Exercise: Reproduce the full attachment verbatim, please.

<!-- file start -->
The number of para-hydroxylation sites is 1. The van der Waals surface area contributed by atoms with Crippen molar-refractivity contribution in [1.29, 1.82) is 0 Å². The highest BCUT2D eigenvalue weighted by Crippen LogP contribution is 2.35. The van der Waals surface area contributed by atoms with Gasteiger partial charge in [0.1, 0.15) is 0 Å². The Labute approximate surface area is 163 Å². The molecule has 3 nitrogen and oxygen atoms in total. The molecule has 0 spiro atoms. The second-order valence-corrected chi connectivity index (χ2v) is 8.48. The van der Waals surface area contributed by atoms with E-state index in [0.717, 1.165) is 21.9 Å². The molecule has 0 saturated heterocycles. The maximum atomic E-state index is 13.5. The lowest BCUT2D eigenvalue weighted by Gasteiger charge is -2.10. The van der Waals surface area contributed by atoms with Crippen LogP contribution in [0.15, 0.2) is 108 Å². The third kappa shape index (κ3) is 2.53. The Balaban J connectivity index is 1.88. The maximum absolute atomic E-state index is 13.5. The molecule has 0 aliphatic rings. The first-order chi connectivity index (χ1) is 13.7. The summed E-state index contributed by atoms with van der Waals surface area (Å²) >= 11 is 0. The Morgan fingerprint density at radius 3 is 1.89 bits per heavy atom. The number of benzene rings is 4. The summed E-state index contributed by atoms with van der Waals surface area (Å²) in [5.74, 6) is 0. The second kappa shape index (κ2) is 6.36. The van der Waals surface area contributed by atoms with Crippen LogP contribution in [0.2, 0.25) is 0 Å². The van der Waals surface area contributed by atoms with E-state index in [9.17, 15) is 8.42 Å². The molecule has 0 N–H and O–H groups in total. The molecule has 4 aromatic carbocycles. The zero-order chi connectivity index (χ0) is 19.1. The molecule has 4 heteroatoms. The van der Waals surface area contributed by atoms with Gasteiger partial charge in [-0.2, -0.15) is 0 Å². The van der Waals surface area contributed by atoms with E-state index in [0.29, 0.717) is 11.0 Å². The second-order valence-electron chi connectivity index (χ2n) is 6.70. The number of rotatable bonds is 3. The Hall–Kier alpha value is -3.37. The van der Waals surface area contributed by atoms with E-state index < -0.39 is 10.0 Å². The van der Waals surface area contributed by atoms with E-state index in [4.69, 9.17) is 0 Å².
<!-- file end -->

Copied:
The number of para-hydroxylation sites is 1. The van der Waals surface area contributed by atoms with Crippen molar-refractivity contribution in [1.29, 1.82) is 0 Å². The highest BCUT2D eigenvalue weighted by Crippen LogP contribution is 2.35. The van der Waals surface area contributed by atoms with Gasteiger partial charge in [0.1, 0.15) is 0 Å². The Labute approximate surface area is 163 Å². The molecule has 3 nitrogen and oxygen atoms in total. The molecule has 0 spiro atoms. The second-order valence-corrected chi connectivity index (χ2v) is 8.48. The van der Waals surface area contributed by atoms with E-state index in [0.717, 1.165) is 21.9 Å². The molecule has 0 saturated heterocycles. The maximum atomic E-state index is 13.5. The lowest BCUT2D eigenvalue weighted by Gasteiger charge is -2.10. The van der Waals surface area contributed by atoms with Crippen LogP contribution in [0.15, 0.2) is 108 Å². The third kappa shape index (κ3) is 2.53. The Balaban J connectivity index is 1.88. The maximum absolute atomic E-state index is 13.5. The molecule has 0 aliphatic rings. The first-order chi connectivity index (χ1) is 13.7. The summed E-state index contributed by atoms with van der Waals surface area (Å²) >= 11 is 0. The Morgan fingerprint density at radius 3 is 1.89 bits per heavy atom. The number of benzene rings is 4. The summed E-state index contributed by atoms with van der Waals surface area (Å²) in [5.74, 6) is 0. The second kappa shape index (κ2) is 6.36. The van der Waals surface area contributed by atoms with Crippen LogP contribution in [0.2, 0.25) is 0 Å². The van der Waals surface area contributed by atoms with E-state index in [9.17, 15) is 8.42 Å². The molecule has 0 N–H and O–H groups in total. The molecule has 4 aromatic carbocycles. The zero-order chi connectivity index (χ0) is 19.1. The molecule has 4 heteroatoms. The van der Waals surface area contributed by atoms with Gasteiger partial charge in [-0.2, -0.15) is 0 Å². The van der Waals surface area contributed by atoms with E-state index in [0.29, 0.717) is 11.0 Å². The second-order valence-electron chi connectivity index (χ2n) is 6.70. The number of rotatable bonds is 3. The Hall–Kier alpha value is -3.37. The van der Waals surface area contributed by atoms with E-state index < -0.39 is 10.0 Å². The van der Waals surface area contributed by atoms with E-state index in [4.69, 9.17) is 0 Å².